Coalition: Now is the time for strong support for student mental health
As Birmingham slowly emerges from the shadows cast by the events of 2020, our community needs to be aware of what our young people – especially black and brown students in our most vulnerable neighborhoods – have gone through.
Many children have seen caregivers lose their jobs, their homes and, in some cases, their lives due to COVID. Many have watched the news of the horrific incidents of racial and political violence, such as the murders of George Floyd and Breonna Taylor. And they endured it all largely in social isolation. As our schools prepare for the next school year, many students will return to school buildings for the first time in many months and carry these traumatic experiences with them.
It is this fundamental understanding that inspired the creation of the Birmingham Coalition for Student Mental Health. Formed in the fall of 2020, our grassroots coalition emerged in response to growing community concern about the general state of mental well-being of K-12 students and its impact on learning and results in the lives of students. The coalition currently represents a diverse group of 27 local organizations and includes students, parents and community advocates within its ranks. Together, we are working to rethink what mental health support might look like in our schools.
We started by collecting information. We interviewed over 800 community members and engaged 220 stakeholders in hour-long community conversations. We have compiled what we heard into a series of key findings and recommendations.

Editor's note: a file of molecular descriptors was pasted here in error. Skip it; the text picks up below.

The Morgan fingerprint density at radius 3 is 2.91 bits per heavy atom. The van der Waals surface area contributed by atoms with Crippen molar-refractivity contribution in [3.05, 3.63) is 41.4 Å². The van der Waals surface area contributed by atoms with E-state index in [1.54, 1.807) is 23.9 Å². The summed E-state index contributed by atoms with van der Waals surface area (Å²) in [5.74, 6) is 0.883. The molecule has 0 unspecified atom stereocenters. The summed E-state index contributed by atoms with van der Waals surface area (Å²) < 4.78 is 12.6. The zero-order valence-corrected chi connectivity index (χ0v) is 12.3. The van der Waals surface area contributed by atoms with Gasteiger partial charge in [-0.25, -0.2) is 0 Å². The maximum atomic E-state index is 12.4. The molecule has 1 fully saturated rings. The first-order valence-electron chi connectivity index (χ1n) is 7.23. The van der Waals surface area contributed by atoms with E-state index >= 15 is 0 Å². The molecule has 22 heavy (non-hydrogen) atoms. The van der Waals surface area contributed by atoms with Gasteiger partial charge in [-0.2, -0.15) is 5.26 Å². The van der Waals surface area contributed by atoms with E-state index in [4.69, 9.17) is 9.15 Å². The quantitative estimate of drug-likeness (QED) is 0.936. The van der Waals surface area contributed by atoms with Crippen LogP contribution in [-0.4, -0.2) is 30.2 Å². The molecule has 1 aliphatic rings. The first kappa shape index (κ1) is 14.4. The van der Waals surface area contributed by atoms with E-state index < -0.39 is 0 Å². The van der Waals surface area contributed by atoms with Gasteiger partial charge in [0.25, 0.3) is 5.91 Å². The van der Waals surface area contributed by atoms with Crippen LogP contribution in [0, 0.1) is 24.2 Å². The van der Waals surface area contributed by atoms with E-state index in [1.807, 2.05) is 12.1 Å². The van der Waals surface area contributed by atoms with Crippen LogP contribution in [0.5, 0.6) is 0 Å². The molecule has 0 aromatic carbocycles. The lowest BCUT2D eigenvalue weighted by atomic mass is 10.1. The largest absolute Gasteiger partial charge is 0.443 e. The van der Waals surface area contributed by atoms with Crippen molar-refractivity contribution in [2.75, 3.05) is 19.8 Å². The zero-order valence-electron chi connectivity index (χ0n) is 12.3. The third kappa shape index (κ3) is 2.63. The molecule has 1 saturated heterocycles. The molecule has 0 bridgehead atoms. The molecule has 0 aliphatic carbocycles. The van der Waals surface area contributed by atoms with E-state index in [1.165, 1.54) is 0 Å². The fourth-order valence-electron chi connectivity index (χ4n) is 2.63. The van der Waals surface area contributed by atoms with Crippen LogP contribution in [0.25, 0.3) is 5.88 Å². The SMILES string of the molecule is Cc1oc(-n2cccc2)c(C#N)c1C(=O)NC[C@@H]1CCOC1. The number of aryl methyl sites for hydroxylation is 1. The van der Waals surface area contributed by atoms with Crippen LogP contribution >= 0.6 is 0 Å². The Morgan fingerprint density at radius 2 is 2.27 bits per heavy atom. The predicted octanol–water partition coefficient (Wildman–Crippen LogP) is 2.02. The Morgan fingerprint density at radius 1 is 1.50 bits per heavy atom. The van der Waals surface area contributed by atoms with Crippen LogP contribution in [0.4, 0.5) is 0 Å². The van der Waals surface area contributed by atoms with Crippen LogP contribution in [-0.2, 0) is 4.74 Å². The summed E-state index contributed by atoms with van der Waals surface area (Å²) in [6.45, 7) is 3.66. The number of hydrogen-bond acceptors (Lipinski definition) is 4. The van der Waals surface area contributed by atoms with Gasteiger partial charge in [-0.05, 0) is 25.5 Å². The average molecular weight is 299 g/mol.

Last month we unveiled the results of our work: The Guide to Student Mental Health Policy.
The Playbook offers a comprehensive, community-driven game plan to dramatically expand how we can support the well-being of students and teachers in the classroom. With this guide, the Birmingham Coalition for Student Mental Health (BCSMH) is calling on our community to strengthen student and educator mental health supports in our schools.
Stakeholder Priority # 1: Increase the number of on-campus mental health professionals available to support students and educators. Across the country, education leaders and lawmakers are calling on districts to make significant investments in their school mental health workforce.
And for good reason. According to decades of research, schools that are increasing mental health staff are also seeing significant increases in student attendance, reductions in disciplinary incidents, higher graduation rates, higher academic results, and improvements in performance. school climate and culture.
As Birmingham schools begin the difficult work of transitioning to in-person learning and tackling COVID-related learning loss, it should be remembered that youth mental health issues existed long before the pandemic. To this end, the policies outlined in the Playbook represent more than a series of temporary recovery measures. Beyond a quick fix, our stakeholders understand that these policies are the essential building blocks for expanding and supporting the future success of the school and the lives of all students in Birmingham.